n Conflict Trends - The African diaspora as agents of peace on the continent

Volume 2008, Issue 4
  • ISSN : 1561-9818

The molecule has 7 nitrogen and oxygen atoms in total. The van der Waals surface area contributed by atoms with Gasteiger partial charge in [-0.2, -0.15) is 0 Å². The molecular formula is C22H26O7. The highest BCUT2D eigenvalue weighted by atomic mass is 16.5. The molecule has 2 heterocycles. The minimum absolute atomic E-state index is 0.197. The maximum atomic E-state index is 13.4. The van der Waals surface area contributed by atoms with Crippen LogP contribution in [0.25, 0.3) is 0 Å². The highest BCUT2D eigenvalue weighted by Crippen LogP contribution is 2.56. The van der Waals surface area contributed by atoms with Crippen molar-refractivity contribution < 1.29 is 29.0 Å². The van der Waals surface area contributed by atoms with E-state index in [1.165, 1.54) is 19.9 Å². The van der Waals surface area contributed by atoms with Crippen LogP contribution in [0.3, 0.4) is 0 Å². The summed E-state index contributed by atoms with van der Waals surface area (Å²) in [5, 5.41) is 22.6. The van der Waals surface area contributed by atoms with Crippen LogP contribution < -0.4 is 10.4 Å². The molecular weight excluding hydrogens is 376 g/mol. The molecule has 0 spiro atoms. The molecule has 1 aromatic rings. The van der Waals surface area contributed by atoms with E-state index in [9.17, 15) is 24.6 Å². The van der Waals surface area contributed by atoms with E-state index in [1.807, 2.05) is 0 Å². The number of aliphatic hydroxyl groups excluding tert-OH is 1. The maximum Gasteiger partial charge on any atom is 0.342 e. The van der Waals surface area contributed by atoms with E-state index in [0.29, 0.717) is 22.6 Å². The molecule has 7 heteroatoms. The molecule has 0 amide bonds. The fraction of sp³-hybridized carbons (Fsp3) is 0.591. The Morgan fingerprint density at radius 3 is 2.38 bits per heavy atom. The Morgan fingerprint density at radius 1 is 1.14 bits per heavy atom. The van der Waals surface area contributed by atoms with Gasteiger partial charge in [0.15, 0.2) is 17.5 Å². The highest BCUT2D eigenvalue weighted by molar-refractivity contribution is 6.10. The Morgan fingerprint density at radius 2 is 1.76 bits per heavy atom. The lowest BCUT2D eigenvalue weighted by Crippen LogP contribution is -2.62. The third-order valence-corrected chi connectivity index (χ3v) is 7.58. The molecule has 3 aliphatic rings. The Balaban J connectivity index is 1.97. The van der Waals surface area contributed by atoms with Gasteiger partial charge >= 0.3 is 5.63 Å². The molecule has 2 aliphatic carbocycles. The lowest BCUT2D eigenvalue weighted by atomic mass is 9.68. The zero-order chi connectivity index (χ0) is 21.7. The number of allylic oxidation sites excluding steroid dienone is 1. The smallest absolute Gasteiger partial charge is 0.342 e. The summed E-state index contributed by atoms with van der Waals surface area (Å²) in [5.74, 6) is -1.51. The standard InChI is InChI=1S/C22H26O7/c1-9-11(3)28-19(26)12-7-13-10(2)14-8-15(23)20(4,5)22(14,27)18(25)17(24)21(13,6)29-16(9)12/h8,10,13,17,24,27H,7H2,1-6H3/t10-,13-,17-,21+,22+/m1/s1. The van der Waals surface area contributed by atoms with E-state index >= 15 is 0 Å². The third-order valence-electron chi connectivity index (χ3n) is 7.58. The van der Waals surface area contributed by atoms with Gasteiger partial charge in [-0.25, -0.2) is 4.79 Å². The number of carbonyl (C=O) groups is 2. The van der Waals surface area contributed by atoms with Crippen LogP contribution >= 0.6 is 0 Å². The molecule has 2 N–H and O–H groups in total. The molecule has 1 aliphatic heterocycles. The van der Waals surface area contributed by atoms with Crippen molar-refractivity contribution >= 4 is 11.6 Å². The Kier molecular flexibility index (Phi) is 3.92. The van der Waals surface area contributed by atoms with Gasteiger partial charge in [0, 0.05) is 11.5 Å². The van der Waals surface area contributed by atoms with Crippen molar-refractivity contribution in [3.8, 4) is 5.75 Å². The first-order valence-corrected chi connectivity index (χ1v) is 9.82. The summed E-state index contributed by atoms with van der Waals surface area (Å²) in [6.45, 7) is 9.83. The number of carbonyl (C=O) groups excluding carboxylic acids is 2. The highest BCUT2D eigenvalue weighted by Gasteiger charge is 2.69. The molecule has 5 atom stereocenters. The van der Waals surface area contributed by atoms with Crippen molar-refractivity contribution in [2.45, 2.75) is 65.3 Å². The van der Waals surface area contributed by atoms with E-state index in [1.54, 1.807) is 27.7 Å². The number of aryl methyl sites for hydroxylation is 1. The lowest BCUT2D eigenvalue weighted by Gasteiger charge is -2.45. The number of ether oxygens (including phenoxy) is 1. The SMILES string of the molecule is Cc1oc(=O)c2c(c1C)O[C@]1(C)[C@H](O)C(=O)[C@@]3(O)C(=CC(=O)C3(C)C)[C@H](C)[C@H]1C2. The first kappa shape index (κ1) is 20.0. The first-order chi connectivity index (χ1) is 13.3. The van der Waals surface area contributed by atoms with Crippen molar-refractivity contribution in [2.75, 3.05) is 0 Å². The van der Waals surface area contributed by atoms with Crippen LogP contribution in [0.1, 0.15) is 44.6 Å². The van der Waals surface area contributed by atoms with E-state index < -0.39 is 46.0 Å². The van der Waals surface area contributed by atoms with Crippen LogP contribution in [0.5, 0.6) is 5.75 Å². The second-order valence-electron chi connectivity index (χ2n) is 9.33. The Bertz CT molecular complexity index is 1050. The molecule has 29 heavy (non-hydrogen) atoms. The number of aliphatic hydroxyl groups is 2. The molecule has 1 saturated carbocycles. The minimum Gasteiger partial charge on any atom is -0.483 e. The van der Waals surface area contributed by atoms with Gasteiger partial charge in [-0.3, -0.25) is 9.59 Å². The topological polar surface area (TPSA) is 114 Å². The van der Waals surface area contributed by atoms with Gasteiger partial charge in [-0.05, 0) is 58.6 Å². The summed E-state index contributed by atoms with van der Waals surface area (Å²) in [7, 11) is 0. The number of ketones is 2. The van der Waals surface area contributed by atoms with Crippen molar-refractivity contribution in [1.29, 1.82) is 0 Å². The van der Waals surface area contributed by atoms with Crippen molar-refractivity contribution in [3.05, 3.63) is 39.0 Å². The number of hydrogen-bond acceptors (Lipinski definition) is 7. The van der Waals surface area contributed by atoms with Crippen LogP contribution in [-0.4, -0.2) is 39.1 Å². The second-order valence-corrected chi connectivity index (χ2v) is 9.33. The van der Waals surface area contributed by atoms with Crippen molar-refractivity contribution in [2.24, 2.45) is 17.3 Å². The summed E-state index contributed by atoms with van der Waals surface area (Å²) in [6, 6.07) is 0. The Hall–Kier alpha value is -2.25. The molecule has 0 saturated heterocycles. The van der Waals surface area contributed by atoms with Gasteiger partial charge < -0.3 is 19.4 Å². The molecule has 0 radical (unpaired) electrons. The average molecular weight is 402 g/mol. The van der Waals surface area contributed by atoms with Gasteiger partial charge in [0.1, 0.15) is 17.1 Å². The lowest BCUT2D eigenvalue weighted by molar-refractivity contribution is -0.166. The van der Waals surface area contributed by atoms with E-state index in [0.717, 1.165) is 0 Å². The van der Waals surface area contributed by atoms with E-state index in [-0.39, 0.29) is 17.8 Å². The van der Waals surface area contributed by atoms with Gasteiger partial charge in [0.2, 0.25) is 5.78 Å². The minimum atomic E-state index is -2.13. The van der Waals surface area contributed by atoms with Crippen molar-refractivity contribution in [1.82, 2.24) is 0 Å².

A diaspora is a community of people living outside their country of origin. Since the 1980s, the dynamics of rapid globalisation and the patterns of the labour migration process have considerably increased the diaspora population and transnational communities around the world. This wave of labour migration was largely a voluntary initiative, as people moved abroad in pursuit of economic advantage and a better life. This immigration tendency is fittingly described by the economist J.K. Galbraith as "the oldest action against poverty". However, since the 1990s, a different wave of migration has been in motion. In this wave, people have been forced to flee their home countries by protracted wars and violent conflicts. This is a forced migration rather than a voluntary movement of people, as the conditions at home make it impossible for them to remain there. The people in this pattern of migration are generally referred to as "conflict-generated diaspora". The total number of the African diaspora who live mainly in Europe and North America is estimated to be around 3.8 million people. Amounting to 2.9 % of the world's population, the contemporary diaspora - particularly those who are in the rich Western countries such as the Netherlands - have the capacity to mobilise substantial financial resources, extensive transnational networks, powerful international forces and political connections that span the globe. It is this enormous potential on a global scale that enables the diaspora to make a difference to the situations in the homelands in different respects.

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